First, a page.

Friday, June 9, 2017

Edward Warren Baked Top Round

Tonight's meal is an easy five ingredient oven baked triumph. Inexpensive and rich tasting use of a tough piece of meat! This is a deep beefy onion flavored meal with a great gravy and green vegetable baked right in.

Tonight's meal is named after Edward Perry Warren, a rich collector who defied convention and saved part of LGBT history. Read a short article about this man after the recipe.


1 – 2 lbs top round of beef cut into serving pieces
8oz of low fat cream cheese at room temperature
1 onion sliced thin
1 can of French Onion soup + 1 can of Beef Consomme
½ tsp garlic powder.
1 head fresh broccoli, rinsed and gut into florets.

5 red potatoes for mashing.

Slice up the onion, cut the broccoli and rinse, cut up the meat and trim the fat.
Pre heat the oven to 300 degrees. Spray a 9 x 13 baking casserole and set aside.

When the oven is up to temperature, mix the soups and garlic powder together in a large bowl.

Spread the softened cream cheese on top of each piece of meat.

Press onion slices into the cream cheese and distribute the rest around the meat.

Arrange the broccoli around the meat and pour the soup mixture over evenly.

Tightly cover with foil and place in oven for about 2 hours. Check progress with an instant read thermometer stuck through the foil. Finished meat should be at least 150 degrees. Remove foil and continue to cook for another ½ hour.

While that is cooking: peel the potatoes and cut into 1 inch chunks. Place in water and bring to boil for about 20 – 22 minutes.

Drain and place in a large bowl. Add 1/3 cup not fat creamer and ¼ cup butter. Salt to taste and mash until desired constancy. When that is reached, stir in 1 egg yolk until well incorporated.

Serve meat on platter, use a slotted spoon to dish out the broccoli into a serving bowl. Another bowl for mashed potatoes and a bowl for the gravy.

What a rich meal for the Master!

For our music:

To satisfy and restore.
To nourish, support and maintain.
To gratify, spoil, comfort and please,
to nurture, assist, and sustain
..I cook!

Please buy slave's cookbook:

The Little Black Book of Indiscreet Recipes 


Dan White
Edward Perry Warren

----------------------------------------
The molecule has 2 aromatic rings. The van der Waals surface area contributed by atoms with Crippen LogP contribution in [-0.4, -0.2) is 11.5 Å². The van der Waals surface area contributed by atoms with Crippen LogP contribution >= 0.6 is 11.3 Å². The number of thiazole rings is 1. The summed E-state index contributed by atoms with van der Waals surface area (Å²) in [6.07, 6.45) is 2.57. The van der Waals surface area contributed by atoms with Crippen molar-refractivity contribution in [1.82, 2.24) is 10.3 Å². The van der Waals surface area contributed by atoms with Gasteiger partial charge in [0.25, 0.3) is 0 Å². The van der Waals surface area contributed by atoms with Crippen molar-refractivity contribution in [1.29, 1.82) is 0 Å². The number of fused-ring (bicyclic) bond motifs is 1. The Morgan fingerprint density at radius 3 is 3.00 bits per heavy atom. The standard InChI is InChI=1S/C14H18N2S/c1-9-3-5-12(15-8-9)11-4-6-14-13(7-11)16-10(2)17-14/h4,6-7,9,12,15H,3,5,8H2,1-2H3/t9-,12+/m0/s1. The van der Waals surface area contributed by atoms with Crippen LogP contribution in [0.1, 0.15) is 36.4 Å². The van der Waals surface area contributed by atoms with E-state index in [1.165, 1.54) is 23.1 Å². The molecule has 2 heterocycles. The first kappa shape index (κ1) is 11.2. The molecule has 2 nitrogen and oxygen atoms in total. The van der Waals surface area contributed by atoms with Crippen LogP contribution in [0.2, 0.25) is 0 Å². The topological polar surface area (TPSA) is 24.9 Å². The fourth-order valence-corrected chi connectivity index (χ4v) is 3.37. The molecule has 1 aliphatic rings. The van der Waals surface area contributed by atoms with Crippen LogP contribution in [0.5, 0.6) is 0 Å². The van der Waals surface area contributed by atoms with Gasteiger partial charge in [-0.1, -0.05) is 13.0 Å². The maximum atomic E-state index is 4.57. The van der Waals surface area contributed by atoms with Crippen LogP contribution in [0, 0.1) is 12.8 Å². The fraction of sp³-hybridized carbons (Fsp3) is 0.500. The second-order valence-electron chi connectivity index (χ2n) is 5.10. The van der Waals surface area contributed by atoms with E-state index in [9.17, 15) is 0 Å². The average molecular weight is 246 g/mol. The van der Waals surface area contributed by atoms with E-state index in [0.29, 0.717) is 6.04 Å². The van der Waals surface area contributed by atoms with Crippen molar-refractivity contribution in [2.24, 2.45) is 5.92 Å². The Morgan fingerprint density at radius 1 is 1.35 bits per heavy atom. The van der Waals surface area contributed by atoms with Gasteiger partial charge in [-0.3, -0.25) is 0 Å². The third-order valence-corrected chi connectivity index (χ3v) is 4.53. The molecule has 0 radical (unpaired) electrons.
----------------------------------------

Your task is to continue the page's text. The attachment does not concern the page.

Born in Massachusetts the year ABRAHAM LINCOLN was elected the 16th President, Edward Warren lived the life of privilege. His father founded the successful Cumberland Paper Mills in Maine.

He received his B.A. from Harvard College in 1883 and later earned an M.S in Classics at Oxford, (that school was more tolerant of his homosexuality).
At Oxford he met archaeologist John Marshall, a younger man he called "Puppy," with whom he formed a close and long-lasting relationship that lasted until Marshall's death in 1928.

Edward Warren is very important to our understanding of LGBT history. At that time, the turn of the 20th century all same sex references were being wiped out of histories. Much was lost forever. Then came Warren who collected “ancient pornography”. Vases, statues, cups almost anything that showed two men having sex!

In 1900 Warren published The Prince who did not Exist, a small edition art book from the Merrymount Press showing some of his collection.

Under the pen name of Arthur Lyon Raile, Warren wrote several books on the subject of gay love, including Itamos (1903), and The Defence of Uranian Love (1928). These were pioneering works on a subject that was “forbidden”.

They lived in Lewes house, in Sussex. Edward, so the rumor went in town, was a collector of fine art and young men. He is considered one of the most extraordinary figures in the world of art in the late 19th and early 20th centuries.

Warren is perhaps best known for owning a 1st century silver cup known as the “Warren Cup”. The cup clearly shows two male couples having sex!

In early Greek culture, it was common place for two men of equal rank to be in a same sex relationship and have sex.

In the latter Roman society it was looked on as normal only as long as the “penetrative partner” was of a higher social class or a much older man.

The cup shows one equal couple, Greek style, and one in the later Roman style. These bits of our history are preserved only because of a few collectors like Warren, could get by with saving them. 
Only the very rich and privileged were afforded the right to preserve such things even if they were not “fit for public display”.

Learn more about our history: Edward Warren & His cup during this month of pride.

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